How we can have crowded live events again

Living out loud: Six people out of 5,000 who attended an indoor trial concert last month in Barcelona reported testing positive for Covid-19 afterwards, said organisers, giving hope for the revival of the live music industry. — AFP

WHEN Spanish indie pop band Love of Lesbian started playing, “everybody, artists, organisers and the public, we were all crying, because it was so emotional to be together again, ” Gemma Recoder, one of the organisers of a mass concert in Barcelona in March, recalled the moment live music entered the Covid-19 era.

The government-approved concert in Barcelona served as a test for whether live events and the like will be able to start up again.

The band Love of Lesbian performing at Sant Jordi stadium in Barcelona in March. — BloombergThe band Love of Lesbian performing at Sant Jordi stadium in Barcelona in March. — Bloomberg

On Tuesday, organisers of the trial concert proclaimed that the test event had prompted no major coronavirus outbreaks. This showed that mid-sized cultural events could be held safely despite the pandemic, they concluded.

Live concerts, exhibitions and sporting occasions have either been cancelled or held without live audience since the pandemic took hold in Europe some 14 months ago.

However, some 5,000 people did attend an indoor trial concert in the Catalan capital more than a month ago. Before the event, they were screened and tested for coronavirus using antigen tests. The crowd was also instructed to wear FFP2 masks, with the organisers limiting bathroom capacity.

Read also: Spectacular: 5,000 pack Barcelona rock concert after Covid-19 tests

Only six people reported testing positive 15 days later. However, a member of a medical team overseeing the event said he and his colleagues were “certain that in four of these six cases, transmission did not take place during the concert.”

“There is no sign that suggests transmission took place during the event, ” Josep Maria Llibre, an infectious diseases specialist from the Germans Trias i Pujol hospital told a news conference.

And concert organizer Jordi Herreruela said: “There is light at the end of the tunnel.”

According to Llibre, the six infections are fewer than the average contagion spread for Barcelona at the time. He said the six cases would extrapolate to an incidence rate of 131 per 100,000 people, when the city-wide tally was almost double that.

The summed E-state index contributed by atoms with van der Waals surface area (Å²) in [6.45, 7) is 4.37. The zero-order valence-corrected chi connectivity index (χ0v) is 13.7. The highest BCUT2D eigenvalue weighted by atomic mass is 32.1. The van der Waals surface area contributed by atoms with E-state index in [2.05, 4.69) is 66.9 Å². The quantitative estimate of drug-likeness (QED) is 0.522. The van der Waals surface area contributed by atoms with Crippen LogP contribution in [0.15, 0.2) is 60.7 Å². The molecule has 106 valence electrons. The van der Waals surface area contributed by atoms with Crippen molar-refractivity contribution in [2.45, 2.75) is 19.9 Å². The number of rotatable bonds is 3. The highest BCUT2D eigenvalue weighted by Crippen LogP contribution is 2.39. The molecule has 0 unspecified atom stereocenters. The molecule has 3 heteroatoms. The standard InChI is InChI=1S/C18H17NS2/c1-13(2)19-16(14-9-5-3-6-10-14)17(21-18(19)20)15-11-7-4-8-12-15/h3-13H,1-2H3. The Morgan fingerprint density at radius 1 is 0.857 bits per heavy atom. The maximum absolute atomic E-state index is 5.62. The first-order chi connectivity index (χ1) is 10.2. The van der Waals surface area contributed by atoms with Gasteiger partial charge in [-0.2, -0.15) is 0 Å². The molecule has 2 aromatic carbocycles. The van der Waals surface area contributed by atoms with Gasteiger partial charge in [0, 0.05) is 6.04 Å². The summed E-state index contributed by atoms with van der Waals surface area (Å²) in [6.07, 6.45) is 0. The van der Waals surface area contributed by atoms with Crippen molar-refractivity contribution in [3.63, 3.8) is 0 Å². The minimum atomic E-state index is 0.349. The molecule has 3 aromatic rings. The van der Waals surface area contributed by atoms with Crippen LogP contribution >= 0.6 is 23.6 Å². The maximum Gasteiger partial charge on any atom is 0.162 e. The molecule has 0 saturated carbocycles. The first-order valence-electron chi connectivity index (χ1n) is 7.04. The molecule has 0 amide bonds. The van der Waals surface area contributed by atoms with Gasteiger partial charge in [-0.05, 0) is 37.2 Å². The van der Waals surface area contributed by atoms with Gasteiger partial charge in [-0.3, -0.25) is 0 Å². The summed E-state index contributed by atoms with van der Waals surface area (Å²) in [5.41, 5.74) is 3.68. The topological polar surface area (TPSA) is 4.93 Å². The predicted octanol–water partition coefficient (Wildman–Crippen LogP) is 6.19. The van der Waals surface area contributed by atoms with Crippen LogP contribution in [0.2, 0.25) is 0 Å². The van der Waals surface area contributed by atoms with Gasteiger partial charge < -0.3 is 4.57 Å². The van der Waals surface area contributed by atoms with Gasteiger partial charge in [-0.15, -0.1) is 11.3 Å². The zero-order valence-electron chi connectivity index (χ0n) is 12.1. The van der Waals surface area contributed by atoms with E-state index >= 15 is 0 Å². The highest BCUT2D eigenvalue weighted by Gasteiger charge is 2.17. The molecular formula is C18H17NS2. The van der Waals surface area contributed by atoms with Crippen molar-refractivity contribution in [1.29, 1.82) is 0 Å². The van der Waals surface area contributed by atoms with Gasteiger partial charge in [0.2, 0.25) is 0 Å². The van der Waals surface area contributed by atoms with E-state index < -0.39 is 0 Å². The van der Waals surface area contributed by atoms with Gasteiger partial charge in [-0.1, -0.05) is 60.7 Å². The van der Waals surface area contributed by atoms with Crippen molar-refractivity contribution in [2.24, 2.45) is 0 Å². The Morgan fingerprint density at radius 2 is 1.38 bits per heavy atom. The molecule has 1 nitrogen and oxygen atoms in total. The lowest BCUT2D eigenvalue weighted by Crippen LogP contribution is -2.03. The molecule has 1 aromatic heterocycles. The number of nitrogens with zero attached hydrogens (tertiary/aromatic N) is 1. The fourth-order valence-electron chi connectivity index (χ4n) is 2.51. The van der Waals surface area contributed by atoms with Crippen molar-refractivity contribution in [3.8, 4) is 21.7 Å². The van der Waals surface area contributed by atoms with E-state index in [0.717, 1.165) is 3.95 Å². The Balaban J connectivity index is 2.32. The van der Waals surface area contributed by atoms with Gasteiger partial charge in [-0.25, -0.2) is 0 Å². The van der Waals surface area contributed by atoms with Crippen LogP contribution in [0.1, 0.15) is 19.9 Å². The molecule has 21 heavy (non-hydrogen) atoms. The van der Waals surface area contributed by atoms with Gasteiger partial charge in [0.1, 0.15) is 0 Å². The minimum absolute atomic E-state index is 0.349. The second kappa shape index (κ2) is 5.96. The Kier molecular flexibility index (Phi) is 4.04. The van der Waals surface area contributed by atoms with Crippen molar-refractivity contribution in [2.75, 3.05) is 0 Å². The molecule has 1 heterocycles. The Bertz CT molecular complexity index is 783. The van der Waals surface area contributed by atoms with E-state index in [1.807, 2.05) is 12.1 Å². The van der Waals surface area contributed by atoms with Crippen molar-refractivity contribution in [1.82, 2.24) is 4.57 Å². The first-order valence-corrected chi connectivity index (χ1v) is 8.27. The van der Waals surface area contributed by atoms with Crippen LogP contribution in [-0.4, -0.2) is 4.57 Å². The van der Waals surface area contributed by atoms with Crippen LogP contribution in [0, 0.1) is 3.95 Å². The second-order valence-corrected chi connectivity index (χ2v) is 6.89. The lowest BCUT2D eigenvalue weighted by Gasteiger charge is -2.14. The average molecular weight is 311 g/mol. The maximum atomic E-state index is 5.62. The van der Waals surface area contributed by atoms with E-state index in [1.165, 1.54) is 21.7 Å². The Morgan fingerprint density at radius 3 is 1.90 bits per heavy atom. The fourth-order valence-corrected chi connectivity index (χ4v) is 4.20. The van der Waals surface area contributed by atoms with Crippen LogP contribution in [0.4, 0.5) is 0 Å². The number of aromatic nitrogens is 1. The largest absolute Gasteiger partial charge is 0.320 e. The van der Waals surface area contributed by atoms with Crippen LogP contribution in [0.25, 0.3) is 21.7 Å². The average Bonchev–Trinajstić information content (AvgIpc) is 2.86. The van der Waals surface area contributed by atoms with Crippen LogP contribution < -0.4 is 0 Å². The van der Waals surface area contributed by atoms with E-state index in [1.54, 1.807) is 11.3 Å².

Boris Revollo, the virologist involved in the design of the safety procedures at the Palau Sant Jordi arena, said he could not “categorically” rule out that the other two people were infected during the concert but there was a “very high probability” the transmissions had occurred elsewhere.

“The measures which we implemented were very safe, ” he added.

The deputy mayor of Barcelona, Jaume Collboni, said the results of the study show “it is possible to relax” virus health restrictions and “restart cultural activities.”

The Palau venue can host up to 17,000 people, but the 5,000 in attendance at the concert were not allowed into the stands and instead were restricted to the dance floor.

Not just for fun

The Barcelona live event offers one potential route to resuming live events, writes Bloomberg columnist Andrea Felsted.

The Netherlands is also trialing club nights in Amsterdam and a small number of music festivals, and it is allowing the Eurovision Song Contest to go ahead with a live audience later this month.

These experiments bring some hope for an industry that has cratered during the pandemic. In the United Kingdom alone, live events, including festivals, sports games and conferences, generated £42.3bil (RM242.0bil) of direct spending in 2018, according to ticket platform Eventbrite.

Globally, the market was worth more than US$1.1 trillion (RM4.5 trillion) in 2019, according to data provider Allied Market Research, and the industry is set to expand to US$1.6 trillion (RM6.6 trillion) by 2028, despite the effects of the past year, which has seen live music cancelled and conferences move online.